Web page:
I'm developing a project where an op-amp is configured to bring a input voltage difference ranging from 1.8V to 3V to a output voltage ranging from 3V to 5V. The output of the op-amp will be fed into a ADC input of a MCU. the circuit looks as follows:


simulate this circuit – Schematic created using CircuitLab

Taking following considerations:

  • The op-amp will be powered in a single supply configuration with a voltage of up to 36V.
  • In- can range from GND to Vcc-1.8V.
  • In+ can range from 1.8V to Vcc.
  • In+ - In- can range from 1.8V to 3V.
  • The input signal will be really low frequency, there will be hardware and/or software low-pass filtering.

How can I find a op-amp based on it's Common-mode input voltage range?

Am I missing something or making something wrong?

For transistors there is the alltransistors page where you can make a parametric search, I need something like this but for op-amps.

What I have so far is:

At the lower end of the input range I would have In+ = 1.8V and In- = 0V this gives that the common-mode input of the op-amp should be 1.8*20/(12+20)=1.125V.

At the upper end of the range I see plenty of room for the Common-mode input voltage range.

But from the datasheet of a typical UA741 page 6 the Common-mode input voltage range VICR is ±13V in a ±15V test condition. This means that my 1.125V figure is outside it's input range.

An other way to solve this would be to connect R3 to some fixed voltage reference instead of GND and re-think the values of the 4 resistors. Adding a extra voltage reference would add more components to the board, increase size, cost, power consumption and make it more vulnerable to disturbances.


2 Answers 2


Many modern opamps that do not have rail to rail inputs have a common mode range from V- (or slightly below) to (V+ - 1.5). This is because the input structure is a PNP (or P channel) pair and we have come a long way in the design of these devices.

As you are measuring a low frequency signal, you may need to consider flicker (1/f) noise. Zero drift amplifiers can eliminate this noise.

Most precision amplifiers have a common mode range that extends to V- (you can see some of them in this table) (Most of the usual suspects have such devices - this is a typical table).

One that stands out is the ADA4523-1 which has pretty impressive specifications and much less expensive than the LT2057HV.

Looking at TI, there are plenty of offerings with budgetary (1k) prices below $1.

The table has a rail to rail column which specifies both the input and output and most of the items here have input to V-.

Rail to rail inputs can have their own very unusual problems if driven by a high impedance source as many of these devices have overlapping input pairs (a PNP and a NPN pair) and if the input is not actively steered the crossover point is not particularly well defined. I have experienced low level oscillations with some of these devices when the input was near the (thermally sensitive) crossover point.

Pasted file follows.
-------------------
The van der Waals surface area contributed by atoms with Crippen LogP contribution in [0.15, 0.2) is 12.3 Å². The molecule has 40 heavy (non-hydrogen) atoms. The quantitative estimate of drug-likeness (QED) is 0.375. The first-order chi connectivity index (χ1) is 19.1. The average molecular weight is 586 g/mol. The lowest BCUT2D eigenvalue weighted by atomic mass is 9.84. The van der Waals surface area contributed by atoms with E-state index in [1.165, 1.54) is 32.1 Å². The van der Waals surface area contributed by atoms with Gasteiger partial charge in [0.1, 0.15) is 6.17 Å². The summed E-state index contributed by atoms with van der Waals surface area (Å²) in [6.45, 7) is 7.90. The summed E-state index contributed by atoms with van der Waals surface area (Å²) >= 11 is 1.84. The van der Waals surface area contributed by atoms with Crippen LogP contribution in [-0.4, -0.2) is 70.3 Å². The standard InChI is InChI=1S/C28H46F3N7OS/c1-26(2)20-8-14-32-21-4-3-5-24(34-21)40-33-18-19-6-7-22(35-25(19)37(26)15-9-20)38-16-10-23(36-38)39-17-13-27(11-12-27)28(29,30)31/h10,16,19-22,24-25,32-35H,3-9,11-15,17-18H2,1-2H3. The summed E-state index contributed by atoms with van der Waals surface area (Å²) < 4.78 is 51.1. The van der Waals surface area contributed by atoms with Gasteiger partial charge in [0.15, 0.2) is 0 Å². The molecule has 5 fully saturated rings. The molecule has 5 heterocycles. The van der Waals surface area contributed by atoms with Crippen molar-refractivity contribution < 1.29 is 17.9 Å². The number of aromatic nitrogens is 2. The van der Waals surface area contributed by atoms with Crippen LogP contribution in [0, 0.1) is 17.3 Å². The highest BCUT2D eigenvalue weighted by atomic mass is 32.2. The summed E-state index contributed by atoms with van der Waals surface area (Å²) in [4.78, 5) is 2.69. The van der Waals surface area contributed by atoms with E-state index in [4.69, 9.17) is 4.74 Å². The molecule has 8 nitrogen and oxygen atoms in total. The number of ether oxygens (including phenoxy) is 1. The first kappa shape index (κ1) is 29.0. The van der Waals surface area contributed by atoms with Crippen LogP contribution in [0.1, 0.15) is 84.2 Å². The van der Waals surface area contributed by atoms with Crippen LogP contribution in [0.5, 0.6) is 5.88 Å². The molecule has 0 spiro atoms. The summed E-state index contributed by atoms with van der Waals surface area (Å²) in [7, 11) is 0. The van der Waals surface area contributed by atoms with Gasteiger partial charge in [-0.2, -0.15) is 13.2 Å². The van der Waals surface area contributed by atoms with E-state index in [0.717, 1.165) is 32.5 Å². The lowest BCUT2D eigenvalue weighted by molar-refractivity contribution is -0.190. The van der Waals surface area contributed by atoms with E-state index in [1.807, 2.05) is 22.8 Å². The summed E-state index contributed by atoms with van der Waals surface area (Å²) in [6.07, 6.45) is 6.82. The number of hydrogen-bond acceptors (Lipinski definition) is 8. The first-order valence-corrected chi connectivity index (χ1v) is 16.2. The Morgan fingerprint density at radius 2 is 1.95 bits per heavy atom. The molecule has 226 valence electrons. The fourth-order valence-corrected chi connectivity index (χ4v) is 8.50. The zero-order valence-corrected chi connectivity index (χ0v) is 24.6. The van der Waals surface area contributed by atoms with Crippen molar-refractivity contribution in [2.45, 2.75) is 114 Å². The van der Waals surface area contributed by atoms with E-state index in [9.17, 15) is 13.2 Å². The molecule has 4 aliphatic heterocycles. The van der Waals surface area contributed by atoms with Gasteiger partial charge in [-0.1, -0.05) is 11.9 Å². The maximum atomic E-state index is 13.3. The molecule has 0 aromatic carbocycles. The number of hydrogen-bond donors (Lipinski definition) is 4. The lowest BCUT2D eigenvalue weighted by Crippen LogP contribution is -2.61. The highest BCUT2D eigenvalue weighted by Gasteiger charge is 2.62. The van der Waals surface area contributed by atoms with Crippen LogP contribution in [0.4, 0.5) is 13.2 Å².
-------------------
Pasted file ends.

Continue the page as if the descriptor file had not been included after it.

If you do not need full rail to rail input performance it is best not to use one.

Before choosing one, check to see if it is available in distribution - the most expensive part is the one you cannot buy.


If you need to only use a single supply as shown but still must be able to handle inputs which are close to ground, I would suggest looking for a rail-to-rail op amp, which are specifically designed for their inputs and/or output ranges to swing very close to both supply voltages. There are R-R input op amps, R-R output op amps, and there are both (typically referred to as RRIO op amps).

However, all this to say that most modern op amps, even non R-R input ones, should be able to handle the common mode input you describe, which is over a volt above ground. It sounds like you might want a precision DC op amp for your purposes, and there are lots of good options. Chopper/autozero amps effectively get rid of their intrinsically-large low-frequency noise & drift through internal switching methods which essentially shift the 1/f noise content to the switching frequency, making them excellent for precision DC measurements.

I’d suggest a part like the LTC2057HV, which is a great low-noise, precision DC op amp with a wide supply range and a CM input range that actually can handle even 100mV below its negative supply! The data sheet is here: https://www.analog.com/media/en/technical-documentation/data-sheets/2057f.pdf

  • \$\begingroup\$ I don't need exactly a rail-to-rail op-amp, a margin of 1V would be acceptable. The LTC2057HV is quite expensive for my budget. What about how to find it? how did you find it? \$\endgroup\$
    – Falk
    Jun 7, 2020 at 8:57
  • \$\begingroup\$ Hey Falk, point taken, it’s a bit pricey for sure. I just recall the part from using it before at work. A great place to start looking is at analog’s catalog of op amps, which they have separated based on application/usage. Assuming you care about low-frequency performance, I’d take a look at their precision op amp table here: analog.com/en/parametricsearch/11094# for instance, the first op amp on that list, the ADA4523-1, is under a buck and it looks like its common-mode range would be suitable for your purposes. \$\endgroup\$
    – Jack Davis
    Jun 7, 2020 at 15:31
  • \$\begingroup\$ Thank you Jack, ADA4523-1 looks suitable for my project, I will consider using it. \$\endgroup\$
    – Falk
    Jun 7, 2020 at 15:53

Your Answer

By clicking “Post Your Answer”, you agree to our terms of service and acknowledge you have read our privacy policy.

Not the answer you're looking for? Browse other questions tagged or ask your own question.